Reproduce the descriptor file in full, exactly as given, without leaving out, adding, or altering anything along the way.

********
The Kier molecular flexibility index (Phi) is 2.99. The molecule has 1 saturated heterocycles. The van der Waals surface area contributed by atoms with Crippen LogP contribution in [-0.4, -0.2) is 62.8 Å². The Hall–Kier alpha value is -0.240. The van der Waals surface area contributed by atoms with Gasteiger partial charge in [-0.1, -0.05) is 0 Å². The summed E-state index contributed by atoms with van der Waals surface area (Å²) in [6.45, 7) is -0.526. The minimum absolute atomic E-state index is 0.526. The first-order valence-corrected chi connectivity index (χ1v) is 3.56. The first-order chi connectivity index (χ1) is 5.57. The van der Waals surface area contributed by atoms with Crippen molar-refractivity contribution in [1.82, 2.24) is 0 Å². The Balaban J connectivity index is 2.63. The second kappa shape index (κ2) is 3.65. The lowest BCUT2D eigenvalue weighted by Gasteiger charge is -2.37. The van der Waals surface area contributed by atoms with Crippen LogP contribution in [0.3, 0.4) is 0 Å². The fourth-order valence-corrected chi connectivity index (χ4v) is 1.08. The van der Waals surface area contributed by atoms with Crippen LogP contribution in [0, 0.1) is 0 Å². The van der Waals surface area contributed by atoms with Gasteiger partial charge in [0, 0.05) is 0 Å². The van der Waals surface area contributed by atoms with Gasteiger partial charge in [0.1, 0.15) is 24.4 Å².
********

The Kier molecular flexibility index (Phi) is 2.99. The molecule has 1 saturated heterocycles. The van der Waals surface area contributed by atoms with Crippen LogP contribution in [-0.4, -0.2) is 62.8 Å². The Hall–Kier alpha value is -0.240. The van der Waals surface area contributed by atoms with Gasteiger partial charge in [-0.1, -0.05) is 0 Å². The summed E-state index contributed by atoms with van der Waals surface area (Å²) in [6.45, 7) is -0.526. The minimum absolute atomic E-state index is 0.526. The first-order valence-corrected chi connectivity index (χ1v) is 3.56. The first-order chi connectivity index (χ1) is 5.57. The van der Waals surface area contributed by atoms with Crippen molar-refractivity contribution in [1.82, 2.24) is 0 Å². The Balaban J connectivity index is 2.63. The second kappa shape index (κ2) is 3.65. The lowest BCUT2D eigenvalue weighted by Gasteiger charge is -2.37. The van der Waals surface area contributed by atoms with Crippen LogP contribution in [0.3, 0.4) is 0 Å². The fourth-order valence-corrected chi connectivity index (χ4v) is 1.08. The van der Waals surface area contributed by atoms with Crippen LogP contribution in [0, 0.1) is 0 Å². The van der Waals surface area contributed by atoms with Gasteiger partial charge in [0, 0.05) is 0 Å². The van der Waals surface area contributed by atoms with Gasteiger partial charge in [0.1, 0.15) is 24.4 Å².